Pressure vessel explosions happen when a gas starts to build up in a sealed tank. This can happen through heating or through an ongoing chemical reaction. Eventually, either due to overpressurization or a flaw in the tank, the vessel bursts, releasing a powerful shock wave and possibly hot vapor as well.

Chemical explosions differ in that they involve reactive chemicals rather than simple overpressurization. These explosions happen when a chemical reaction runs unchecked or a leak releases a flammable chemical, such as hydrogen, into the environment. Then a stray spark or other heat source ignites the chemical, causing an explosion.

The final type of explosion, combustible dust explosions, often happen in factories that produce fine powders, such as flour or sugar. If the company does not take care to properly ventilate the area and ensure a clean work environment, dust can build up in the air. Because fine dusts are often flammable, contact with a heat source can cause the entire cloud to explode.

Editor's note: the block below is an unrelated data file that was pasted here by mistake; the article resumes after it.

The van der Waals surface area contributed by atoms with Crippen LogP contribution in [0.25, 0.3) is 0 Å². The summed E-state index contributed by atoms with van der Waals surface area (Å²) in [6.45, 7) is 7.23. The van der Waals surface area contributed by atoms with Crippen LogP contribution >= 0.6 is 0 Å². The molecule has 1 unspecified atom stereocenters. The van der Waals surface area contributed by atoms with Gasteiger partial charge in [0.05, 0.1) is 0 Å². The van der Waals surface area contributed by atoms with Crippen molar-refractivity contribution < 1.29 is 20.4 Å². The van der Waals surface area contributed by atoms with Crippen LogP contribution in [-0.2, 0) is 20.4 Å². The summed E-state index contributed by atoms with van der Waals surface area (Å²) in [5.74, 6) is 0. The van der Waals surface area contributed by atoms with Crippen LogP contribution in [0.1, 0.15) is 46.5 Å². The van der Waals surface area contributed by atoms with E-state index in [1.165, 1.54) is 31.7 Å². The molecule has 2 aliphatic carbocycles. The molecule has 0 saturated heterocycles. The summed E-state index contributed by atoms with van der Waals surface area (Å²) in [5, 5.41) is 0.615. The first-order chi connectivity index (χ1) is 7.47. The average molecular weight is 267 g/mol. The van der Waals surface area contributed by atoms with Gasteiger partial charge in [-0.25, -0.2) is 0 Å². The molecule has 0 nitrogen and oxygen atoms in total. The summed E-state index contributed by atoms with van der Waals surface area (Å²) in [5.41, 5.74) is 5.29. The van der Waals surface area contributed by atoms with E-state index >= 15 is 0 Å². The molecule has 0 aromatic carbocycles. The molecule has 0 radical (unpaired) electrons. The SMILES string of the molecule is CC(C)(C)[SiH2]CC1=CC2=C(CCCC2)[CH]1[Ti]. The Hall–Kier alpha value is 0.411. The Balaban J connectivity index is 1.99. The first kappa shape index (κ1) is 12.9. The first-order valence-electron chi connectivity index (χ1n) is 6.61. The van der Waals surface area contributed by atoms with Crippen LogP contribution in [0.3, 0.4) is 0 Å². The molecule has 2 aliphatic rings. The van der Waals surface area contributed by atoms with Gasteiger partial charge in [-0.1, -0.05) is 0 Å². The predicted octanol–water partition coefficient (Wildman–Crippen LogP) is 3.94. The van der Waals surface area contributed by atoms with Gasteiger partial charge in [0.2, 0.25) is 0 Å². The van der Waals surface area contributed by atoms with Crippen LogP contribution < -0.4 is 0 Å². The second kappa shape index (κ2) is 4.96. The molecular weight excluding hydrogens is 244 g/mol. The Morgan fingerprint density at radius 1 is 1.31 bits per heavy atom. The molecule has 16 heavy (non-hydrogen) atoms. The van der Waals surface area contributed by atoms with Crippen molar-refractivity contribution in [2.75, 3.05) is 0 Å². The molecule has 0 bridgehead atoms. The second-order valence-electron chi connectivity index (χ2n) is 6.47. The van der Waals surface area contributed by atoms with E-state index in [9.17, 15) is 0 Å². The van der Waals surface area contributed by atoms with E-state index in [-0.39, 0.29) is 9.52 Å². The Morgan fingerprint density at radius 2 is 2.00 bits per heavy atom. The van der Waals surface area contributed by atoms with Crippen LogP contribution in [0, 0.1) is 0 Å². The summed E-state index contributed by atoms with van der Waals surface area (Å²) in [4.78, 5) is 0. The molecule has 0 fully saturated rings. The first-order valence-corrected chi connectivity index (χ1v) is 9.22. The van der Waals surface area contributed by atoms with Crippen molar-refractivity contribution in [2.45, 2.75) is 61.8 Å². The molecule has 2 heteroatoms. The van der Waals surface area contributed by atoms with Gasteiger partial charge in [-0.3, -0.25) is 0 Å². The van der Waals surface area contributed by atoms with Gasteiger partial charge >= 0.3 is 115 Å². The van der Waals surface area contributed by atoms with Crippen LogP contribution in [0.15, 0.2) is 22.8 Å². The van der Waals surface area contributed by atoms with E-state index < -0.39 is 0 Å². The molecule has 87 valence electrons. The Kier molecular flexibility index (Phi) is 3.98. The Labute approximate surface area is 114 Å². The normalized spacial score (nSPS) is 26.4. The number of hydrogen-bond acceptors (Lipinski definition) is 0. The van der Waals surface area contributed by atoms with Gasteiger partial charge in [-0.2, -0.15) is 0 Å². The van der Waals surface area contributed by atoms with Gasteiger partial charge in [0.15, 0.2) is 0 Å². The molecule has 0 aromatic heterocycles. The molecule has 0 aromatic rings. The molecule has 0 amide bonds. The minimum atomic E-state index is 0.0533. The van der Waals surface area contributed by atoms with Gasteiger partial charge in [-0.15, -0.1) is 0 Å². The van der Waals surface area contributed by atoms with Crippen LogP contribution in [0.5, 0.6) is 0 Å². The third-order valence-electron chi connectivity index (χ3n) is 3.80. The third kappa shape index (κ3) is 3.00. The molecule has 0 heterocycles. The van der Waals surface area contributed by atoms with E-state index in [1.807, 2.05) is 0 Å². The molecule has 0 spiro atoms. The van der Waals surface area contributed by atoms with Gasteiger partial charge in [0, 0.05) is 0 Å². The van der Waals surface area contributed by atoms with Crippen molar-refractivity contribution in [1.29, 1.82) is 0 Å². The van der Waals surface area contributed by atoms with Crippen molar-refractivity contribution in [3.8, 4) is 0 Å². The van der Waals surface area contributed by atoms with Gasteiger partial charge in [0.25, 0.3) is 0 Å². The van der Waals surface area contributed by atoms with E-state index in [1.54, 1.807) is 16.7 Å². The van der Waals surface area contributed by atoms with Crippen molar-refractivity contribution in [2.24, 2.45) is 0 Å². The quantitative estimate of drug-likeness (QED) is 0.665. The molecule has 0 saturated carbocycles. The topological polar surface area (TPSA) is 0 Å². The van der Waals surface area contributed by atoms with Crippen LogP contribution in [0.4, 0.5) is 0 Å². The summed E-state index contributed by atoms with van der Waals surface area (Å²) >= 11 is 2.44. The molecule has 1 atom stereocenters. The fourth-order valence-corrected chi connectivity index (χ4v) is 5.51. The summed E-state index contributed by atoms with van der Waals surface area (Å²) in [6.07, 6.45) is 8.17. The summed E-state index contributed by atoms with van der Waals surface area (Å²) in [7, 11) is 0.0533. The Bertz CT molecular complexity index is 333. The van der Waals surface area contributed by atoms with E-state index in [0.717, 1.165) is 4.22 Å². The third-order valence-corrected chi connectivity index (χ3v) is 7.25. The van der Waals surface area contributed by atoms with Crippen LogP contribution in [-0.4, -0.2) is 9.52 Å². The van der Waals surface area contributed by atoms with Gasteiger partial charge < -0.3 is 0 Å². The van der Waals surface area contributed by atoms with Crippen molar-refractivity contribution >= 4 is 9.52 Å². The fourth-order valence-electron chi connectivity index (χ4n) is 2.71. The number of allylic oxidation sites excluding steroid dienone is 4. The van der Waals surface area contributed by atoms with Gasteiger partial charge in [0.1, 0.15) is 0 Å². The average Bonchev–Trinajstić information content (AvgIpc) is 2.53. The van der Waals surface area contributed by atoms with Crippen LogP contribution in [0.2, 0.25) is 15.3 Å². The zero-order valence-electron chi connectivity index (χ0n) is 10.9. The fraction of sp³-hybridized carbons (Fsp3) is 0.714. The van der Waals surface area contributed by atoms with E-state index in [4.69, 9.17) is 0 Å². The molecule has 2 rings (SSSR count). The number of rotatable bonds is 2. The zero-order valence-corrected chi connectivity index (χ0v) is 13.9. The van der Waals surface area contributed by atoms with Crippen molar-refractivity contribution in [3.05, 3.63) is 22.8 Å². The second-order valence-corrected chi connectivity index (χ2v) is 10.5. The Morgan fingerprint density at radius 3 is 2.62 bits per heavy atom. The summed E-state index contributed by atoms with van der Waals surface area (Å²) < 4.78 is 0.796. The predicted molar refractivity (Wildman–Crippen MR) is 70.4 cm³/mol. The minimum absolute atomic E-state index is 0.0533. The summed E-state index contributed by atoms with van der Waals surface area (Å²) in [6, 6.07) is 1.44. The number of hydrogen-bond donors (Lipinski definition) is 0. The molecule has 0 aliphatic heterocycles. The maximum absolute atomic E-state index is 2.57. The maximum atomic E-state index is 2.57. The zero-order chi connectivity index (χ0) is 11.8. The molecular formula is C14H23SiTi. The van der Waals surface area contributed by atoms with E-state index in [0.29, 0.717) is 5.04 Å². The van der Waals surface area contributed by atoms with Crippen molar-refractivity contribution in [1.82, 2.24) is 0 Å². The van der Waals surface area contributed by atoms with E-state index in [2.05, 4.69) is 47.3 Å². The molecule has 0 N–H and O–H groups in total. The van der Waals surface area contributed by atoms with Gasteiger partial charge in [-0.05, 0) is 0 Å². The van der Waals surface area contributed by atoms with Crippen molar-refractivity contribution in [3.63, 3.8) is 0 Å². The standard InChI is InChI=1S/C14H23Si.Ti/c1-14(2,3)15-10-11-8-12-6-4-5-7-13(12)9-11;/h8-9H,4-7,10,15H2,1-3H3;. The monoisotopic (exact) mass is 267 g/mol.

Asphyxiation in Industrial Plants

Workers in chemical plants are also vulnerable to the hazard of asphyxiation. Though less common than explosions, the threat can be equally dangerous. Workers often asphyxiate in one of two ways. Either a gas leak releases a dangerous chemical into the room that causes suffocation, or the worker ends up in a cramped space for long periods, depriving them of oxygen.

Gas leaks can cause asphyxiation by affecting the concentration of oxygen in the air. Even the release of an ordinarily harmless gas like nitrogen can cause workers to suffocate if it saturates the air and deprives workers from taking in enough oxygen.